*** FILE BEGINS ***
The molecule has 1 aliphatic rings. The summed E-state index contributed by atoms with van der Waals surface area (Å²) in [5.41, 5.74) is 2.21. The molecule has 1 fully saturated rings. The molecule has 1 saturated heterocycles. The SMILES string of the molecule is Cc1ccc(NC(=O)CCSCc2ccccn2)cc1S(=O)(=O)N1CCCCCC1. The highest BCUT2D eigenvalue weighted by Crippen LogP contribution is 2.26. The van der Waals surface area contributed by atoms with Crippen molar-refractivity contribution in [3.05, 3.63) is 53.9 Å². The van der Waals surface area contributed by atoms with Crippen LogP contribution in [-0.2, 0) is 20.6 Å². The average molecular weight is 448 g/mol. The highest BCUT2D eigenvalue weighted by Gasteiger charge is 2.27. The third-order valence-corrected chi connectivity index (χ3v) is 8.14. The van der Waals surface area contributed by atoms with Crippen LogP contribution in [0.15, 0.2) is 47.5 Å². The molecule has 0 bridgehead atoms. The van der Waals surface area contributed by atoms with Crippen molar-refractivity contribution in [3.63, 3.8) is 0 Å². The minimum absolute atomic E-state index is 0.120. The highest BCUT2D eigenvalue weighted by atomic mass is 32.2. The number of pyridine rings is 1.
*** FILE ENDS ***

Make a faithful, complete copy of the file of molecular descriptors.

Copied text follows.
The molecule has 1 aliphatic rings. The summed E-state index contributed by atoms with van der Waals surface area (Å²) in [5.41, 5.74) is 2.21. The molecule has 1 fully saturated rings. The molecule has 1 saturated heterocycles. The SMILES string of the molecule is Cc1ccc(NC(=O)CCSCc2ccccn2)cc1S(=O)(=O)N1CCCCCC1. The highest BCUT2D eigenvalue weighted by Crippen LogP contribution is 2.26. The van der Waals surface area contributed by atoms with Crippen molar-refractivity contribution in [3.05, 3.63) is 53.9 Å². The van der Waals surface area contributed by atoms with Crippen LogP contribution in [-0.2, 0) is 20.6 Å². The average molecular weight is 448 g/mol. The highest BCUT2D eigenvalue weighted by Gasteiger charge is 2.27. The third-order valence-corrected chi connectivity index (χ3v) is 8.14. The van der Waals surface area contributed by atoms with Crippen LogP contribution in [0.15, 0.2) is 47.5 Å². The molecule has 0 bridgehead atoms. The van der Waals surface area contributed by atoms with Crippen molar-refractivity contribution in [3.63, 3.8) is 0 Å². The minimum absolute atomic E-state index is 0.120. The highest BCUT2D eigenvalue weighted by atomic mass is 32.2. The number of pyridine rings is 1.